Because it means that new customer acquisition is expensive and that
growth can’t be funded organically.

In ACME’s case, the good news is that customers pay the first year
booking upfront, rather than through monthly subscriptions like other
SaaS companies. So, all ACME needs to do is focus on things that will
help bridge its $5,000 customer acquisition cost (CAC) gap.

How can growing companies do that? 

Here are some ideas for improving CAC ratio:

1. Focus your acquisition efforts on a more specific and targeted customer segment. The
sharper you are at identifying a specific pain point, the easier it is
to market your solution. In other words, the more defined your target
prospect is, the more efficient your targeting will be.

In the case of ACME, it historically sold to several segments within
the broader enterprise market. This year, it has chosen two specific
market segments (one is an industry segment, the other is a functional
segment), making it easier for ACME to target those segments and lower
CAC (for more on segmentation, click here).

2. Become a thought leader through online content marketing. This
will allow you to generate leads without having to spend money on
traditional marketing channels like email and events (Note: We’ve
covered content marketing pretty extensively on our OpenView Labs site. Click here for more).

3. Break up your sales team into specialized units. Specialization
creates focus and increased expertise. In most cases, growing companies
need to build an inbound lead qualification team, an outbound
opportunity generation team, an inside sales team, a field sales team,
and an account management team (for upselling into existing accounts).
In the case of ACME, the company made those hires and then divided its
teams among specific segments and target customer groups.

4. Invest in better product marketing. Develop
collateral and training that is specific to each target segment. Train
and retrain the sales team about their specific targeting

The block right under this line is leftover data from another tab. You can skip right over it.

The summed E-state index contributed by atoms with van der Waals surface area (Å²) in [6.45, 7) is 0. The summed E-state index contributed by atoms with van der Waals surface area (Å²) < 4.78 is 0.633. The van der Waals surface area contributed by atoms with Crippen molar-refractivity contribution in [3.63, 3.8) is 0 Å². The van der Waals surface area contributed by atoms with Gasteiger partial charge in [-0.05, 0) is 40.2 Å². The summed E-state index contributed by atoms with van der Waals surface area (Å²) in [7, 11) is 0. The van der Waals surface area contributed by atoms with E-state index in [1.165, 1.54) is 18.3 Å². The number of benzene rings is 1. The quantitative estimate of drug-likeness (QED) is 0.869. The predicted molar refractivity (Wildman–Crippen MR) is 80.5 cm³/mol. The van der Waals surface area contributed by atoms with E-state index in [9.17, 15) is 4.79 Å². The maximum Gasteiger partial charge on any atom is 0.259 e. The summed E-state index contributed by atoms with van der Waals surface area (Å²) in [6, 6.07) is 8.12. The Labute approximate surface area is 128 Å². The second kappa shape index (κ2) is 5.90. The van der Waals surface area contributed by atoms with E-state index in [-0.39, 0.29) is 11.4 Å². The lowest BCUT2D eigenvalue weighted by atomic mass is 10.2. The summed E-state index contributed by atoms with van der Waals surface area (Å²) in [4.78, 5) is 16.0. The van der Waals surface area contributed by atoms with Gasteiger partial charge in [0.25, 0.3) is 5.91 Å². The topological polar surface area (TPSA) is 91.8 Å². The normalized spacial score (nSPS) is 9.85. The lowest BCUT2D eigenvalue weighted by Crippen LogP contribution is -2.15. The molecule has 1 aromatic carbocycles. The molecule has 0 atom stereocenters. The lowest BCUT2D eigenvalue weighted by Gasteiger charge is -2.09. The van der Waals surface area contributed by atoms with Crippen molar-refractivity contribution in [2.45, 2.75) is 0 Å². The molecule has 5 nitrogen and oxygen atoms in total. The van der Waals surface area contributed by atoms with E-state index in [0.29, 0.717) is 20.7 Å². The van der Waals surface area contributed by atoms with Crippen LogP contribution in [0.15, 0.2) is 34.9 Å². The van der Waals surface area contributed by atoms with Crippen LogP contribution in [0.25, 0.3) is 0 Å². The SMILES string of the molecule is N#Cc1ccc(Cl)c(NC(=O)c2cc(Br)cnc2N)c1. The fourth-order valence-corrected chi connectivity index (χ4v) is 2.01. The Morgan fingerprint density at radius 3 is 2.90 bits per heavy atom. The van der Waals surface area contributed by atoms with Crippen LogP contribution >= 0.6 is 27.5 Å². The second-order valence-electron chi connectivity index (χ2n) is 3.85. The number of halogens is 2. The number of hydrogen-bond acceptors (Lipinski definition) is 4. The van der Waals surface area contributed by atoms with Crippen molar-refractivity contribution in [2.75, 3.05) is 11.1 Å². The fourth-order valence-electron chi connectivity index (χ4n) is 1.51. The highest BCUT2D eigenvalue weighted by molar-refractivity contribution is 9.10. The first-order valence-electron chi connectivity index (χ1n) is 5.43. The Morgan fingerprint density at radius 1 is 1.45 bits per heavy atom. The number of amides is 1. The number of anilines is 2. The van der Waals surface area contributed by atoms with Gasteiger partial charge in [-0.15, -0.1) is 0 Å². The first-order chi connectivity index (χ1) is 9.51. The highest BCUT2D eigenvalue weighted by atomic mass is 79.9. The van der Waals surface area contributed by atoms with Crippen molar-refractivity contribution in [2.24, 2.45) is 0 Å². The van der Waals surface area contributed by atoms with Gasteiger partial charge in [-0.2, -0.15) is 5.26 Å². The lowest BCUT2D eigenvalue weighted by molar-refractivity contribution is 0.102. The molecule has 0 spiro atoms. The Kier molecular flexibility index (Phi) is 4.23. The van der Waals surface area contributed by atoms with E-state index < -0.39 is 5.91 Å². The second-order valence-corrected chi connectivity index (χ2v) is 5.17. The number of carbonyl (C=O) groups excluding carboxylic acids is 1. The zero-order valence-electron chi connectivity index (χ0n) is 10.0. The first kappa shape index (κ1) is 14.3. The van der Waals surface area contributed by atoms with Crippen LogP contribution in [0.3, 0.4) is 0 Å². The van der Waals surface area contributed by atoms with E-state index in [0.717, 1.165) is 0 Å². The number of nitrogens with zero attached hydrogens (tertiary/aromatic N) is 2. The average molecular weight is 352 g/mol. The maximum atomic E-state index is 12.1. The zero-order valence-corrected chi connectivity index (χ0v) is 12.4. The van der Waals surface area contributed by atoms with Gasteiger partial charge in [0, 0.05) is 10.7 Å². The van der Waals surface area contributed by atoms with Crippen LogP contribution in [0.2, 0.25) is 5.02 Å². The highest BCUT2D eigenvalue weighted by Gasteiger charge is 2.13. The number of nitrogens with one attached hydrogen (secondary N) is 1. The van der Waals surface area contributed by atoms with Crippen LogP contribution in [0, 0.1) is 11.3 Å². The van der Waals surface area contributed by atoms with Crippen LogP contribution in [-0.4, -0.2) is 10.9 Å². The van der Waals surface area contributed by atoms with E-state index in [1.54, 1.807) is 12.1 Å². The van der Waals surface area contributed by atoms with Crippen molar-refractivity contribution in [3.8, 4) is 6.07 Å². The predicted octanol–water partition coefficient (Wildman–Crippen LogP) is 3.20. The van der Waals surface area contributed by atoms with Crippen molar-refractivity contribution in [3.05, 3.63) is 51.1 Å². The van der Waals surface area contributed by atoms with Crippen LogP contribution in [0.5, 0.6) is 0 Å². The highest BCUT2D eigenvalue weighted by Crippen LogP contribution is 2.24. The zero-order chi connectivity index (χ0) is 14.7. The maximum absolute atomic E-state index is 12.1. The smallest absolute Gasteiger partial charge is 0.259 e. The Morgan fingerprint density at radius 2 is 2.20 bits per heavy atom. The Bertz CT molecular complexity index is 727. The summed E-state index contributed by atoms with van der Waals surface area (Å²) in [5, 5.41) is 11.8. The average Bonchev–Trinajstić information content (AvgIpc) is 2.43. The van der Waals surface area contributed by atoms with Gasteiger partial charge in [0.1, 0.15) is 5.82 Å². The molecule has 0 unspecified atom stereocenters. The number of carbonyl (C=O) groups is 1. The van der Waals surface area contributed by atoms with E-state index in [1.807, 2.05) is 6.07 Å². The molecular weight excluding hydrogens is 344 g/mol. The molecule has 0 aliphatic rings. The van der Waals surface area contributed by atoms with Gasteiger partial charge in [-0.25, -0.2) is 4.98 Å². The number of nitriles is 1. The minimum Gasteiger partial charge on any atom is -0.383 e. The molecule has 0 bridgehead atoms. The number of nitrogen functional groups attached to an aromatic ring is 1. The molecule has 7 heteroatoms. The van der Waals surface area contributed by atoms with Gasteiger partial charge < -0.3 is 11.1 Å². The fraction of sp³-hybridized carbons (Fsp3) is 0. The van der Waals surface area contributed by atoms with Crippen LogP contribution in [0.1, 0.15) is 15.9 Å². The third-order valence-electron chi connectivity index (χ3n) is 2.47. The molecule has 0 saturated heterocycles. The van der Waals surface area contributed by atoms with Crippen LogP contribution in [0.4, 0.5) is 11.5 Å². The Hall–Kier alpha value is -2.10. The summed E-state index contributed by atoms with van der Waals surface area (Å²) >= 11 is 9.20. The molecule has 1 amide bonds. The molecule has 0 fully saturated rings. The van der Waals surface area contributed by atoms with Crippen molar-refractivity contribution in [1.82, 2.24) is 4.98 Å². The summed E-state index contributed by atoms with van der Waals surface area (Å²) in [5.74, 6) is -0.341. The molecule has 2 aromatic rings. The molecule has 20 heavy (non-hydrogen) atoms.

responsibilities. Move more lead qualification responsibilities to
marketing (which will help you avoid sending unqualified leads to the
sales team) and move opportunity qualification away from the sales team
and into the website (giving visitors more relevant information before
they engage with a sales rep).

5. Invest in better product management and user experience design. Focus
your product development and design on the needs or pains of the
specific one or two segments you’re targeting. Remember, its not about
what your software can do, it’s about how customers use it.

6. Leverage your best customers as evangelists. Have
an annual customer meeting where customers can share their best
practice use of your product with prospects. Market videos where
customers share their experiences and leverage social networks to give
your evangelists more exposure.

The bottom line is that unless your CAC ratio is positive, spending
more money to acquire more customers won’t make you more profitable. In
fact, counterintuitive as it may sound, spending less (by improving
distribution economics and efficiencies) sometimes leads to faster,
better growth.

In my next post, I’ll maintain this theme, but focus on renewals and
upsells, sharing some advice for how to improve their efficiencies.

Firas Raouf is a Venture Partner with OpenView Venture Partners.  You may find this post, as well as additional content on OpenView's blog located here.  You can also follow Firas on Twitter (@fraouf) by clicking here